There is reason also for concern with the lack of international enforcement
supporting the UN designation measures. A certain weariness has set in here
and more and more countries are reluctant to dedicate the enforcement
resources necessary to control terrorism financing activities. Malaysia and
Saudi Arabia have taken no steps, for example, to freeze Yasin Al Qadi’s
assets or to put him out of business. And it now appears that Turkey may
also soon release his assets. It is well known that several charities
designated by the UN for terrorism financing are still in business, many
having merely changed their names. Both Wa’el Hamza Julaidan and Abdulaziz
Al-Aqeel are reportedly still actively engaged with Saudi Charities
providing assistance to suspect groups abroad.

Here at home we have also suffered several serious setbacks, including the
dismissals, acquittals, and mistrials in the The Al Arian Case in Tampa, The
Holy Land
Foundation case in Dallas, and the Oregon Al Haramain Case. The
<http://www.nytimes. com/2007/ 10/24/washington /24justice. html?ref= nationalspe
cial3> NY Times reports that since 9/11 the Government has commenced more
than 108 material support prosecutions. 46 of these were dropped. The
government took pleas in another 42. Eight defendants were acquitted and 4
cases were dismissed. The Government obtained jury convictions in only 9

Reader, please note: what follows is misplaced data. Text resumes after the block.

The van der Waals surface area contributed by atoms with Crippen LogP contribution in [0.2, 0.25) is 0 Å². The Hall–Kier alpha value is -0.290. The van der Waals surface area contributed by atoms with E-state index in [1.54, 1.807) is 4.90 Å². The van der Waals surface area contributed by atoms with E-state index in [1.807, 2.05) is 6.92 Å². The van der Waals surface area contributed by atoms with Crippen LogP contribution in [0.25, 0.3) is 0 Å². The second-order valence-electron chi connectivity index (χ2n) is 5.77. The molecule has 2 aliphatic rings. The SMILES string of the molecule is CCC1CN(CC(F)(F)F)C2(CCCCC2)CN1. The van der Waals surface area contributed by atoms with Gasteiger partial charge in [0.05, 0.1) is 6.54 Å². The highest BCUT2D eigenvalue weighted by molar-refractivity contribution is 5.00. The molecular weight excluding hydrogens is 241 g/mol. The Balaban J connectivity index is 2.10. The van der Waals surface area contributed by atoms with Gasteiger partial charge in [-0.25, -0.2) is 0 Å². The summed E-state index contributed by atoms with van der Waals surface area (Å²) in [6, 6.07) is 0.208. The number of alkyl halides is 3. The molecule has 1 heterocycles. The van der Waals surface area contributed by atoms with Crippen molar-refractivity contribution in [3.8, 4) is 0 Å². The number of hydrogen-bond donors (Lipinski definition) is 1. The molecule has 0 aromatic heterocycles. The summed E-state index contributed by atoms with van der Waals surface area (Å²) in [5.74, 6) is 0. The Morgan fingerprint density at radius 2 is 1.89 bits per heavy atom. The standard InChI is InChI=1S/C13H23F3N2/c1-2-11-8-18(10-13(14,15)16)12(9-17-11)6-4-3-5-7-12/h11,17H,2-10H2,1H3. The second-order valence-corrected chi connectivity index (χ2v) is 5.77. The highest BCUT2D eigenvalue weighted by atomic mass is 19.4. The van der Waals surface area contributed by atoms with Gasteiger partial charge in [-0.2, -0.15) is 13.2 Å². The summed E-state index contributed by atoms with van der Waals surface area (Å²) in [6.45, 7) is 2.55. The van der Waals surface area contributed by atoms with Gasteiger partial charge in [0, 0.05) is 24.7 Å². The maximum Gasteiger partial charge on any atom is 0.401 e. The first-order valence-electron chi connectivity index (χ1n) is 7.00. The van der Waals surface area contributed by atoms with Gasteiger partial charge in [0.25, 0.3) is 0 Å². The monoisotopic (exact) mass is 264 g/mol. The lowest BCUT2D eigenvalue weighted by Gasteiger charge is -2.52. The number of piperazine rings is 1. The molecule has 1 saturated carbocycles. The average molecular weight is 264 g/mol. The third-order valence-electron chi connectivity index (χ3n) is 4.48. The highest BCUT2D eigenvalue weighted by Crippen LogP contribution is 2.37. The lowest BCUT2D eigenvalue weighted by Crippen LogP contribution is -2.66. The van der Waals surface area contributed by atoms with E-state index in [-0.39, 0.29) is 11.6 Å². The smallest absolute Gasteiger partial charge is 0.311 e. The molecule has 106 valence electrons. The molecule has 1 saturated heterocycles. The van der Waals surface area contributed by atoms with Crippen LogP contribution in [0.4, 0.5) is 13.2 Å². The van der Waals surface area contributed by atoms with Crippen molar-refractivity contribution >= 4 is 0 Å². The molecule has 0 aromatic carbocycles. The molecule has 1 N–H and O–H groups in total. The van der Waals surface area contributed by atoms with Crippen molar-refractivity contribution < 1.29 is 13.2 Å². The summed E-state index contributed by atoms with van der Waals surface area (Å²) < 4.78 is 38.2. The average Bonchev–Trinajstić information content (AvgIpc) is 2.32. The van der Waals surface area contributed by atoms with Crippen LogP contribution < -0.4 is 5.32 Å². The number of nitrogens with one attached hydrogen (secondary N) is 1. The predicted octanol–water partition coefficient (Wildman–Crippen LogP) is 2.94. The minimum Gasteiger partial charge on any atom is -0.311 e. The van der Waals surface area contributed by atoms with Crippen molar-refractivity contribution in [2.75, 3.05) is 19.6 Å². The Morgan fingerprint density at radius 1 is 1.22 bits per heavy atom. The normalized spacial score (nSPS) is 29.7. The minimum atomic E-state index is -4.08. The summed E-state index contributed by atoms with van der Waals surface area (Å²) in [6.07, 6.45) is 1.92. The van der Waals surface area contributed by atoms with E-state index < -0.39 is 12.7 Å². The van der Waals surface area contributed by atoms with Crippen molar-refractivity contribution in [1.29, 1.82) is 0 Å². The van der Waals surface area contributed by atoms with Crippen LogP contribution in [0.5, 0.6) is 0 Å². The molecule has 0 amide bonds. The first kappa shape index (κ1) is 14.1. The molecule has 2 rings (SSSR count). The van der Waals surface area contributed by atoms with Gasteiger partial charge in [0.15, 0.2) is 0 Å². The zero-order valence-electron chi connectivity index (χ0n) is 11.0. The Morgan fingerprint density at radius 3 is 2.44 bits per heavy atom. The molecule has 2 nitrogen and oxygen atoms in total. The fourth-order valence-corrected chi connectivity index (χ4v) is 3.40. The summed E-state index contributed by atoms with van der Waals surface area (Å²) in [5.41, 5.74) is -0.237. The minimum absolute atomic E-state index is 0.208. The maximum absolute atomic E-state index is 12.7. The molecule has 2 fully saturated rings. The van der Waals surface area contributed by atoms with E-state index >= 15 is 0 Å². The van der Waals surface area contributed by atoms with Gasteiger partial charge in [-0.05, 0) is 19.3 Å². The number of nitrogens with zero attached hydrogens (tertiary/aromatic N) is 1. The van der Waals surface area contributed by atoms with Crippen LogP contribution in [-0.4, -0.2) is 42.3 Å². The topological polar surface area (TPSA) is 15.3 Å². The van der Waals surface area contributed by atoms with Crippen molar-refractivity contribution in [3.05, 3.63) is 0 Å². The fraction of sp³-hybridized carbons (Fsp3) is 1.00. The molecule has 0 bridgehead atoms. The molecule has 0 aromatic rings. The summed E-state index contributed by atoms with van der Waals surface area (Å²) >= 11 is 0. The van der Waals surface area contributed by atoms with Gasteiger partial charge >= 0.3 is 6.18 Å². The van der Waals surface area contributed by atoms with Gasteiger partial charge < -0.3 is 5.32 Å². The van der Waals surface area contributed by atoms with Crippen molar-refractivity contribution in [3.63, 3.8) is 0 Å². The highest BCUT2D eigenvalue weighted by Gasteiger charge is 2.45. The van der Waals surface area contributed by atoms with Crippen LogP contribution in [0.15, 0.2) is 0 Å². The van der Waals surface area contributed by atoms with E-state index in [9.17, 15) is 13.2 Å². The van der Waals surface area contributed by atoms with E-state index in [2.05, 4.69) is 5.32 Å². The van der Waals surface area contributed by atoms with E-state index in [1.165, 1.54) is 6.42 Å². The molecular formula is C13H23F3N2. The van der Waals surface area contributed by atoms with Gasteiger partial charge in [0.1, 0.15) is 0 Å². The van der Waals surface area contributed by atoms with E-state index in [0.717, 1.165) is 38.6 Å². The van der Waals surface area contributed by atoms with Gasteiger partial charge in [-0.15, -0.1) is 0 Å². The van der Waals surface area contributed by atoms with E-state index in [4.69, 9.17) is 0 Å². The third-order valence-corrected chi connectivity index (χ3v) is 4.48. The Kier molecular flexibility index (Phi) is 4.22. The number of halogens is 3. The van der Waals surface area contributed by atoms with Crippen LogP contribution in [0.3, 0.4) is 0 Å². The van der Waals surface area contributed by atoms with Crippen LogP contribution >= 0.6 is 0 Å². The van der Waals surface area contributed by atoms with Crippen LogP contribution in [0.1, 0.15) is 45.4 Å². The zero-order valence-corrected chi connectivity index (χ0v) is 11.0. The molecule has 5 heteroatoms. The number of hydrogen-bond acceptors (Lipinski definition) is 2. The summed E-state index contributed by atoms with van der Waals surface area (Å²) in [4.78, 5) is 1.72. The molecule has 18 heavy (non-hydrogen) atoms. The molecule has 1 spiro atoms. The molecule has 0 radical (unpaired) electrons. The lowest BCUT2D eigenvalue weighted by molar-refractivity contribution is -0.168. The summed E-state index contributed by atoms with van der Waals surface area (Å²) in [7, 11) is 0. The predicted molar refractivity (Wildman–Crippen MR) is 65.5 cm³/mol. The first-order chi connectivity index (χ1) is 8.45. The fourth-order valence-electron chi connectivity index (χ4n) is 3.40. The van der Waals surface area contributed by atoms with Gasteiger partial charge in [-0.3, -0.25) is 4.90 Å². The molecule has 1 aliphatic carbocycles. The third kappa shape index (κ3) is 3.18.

cases. The overall success rate in terrorism cases is around 29% compared to
92% for felony prosecutions in general. This is not a criticism – rather, it
is evidence of the shear difficulty of establishing the knowledge and
subjective intent of those shielding these activities under the guise of
charitable giving.

These setbacks and failures are indicative of the problems we are facing in
cutting off terrorism financing. That doesn’t mean that we should stop what
we are doing. To the contrary, we need to do what we are doing better, and
we need to do more. We simply cannot be satisfied with the results we have
had to-date.

I believe it is time for us to review and update our counter-terrorism
financing strategy to deal with current terrorism funding realities and
methodology. Different funding mechanisms are being used in different cases,
although there are certain common elements One size does not fit all. And we
must distinguish between funding for local terrorist cells and funding for
more substantial insurgencies. While US government agencies have the benefit
of regulatory requirements, reports and intelligence, the private sector,
academia and think-tanks have some of best analysts and experts in the
business. It’s time to bring these assets together to re-assess the
situation and to develop some new ideas and new strategies for dealing with
terrorism financing here and abroad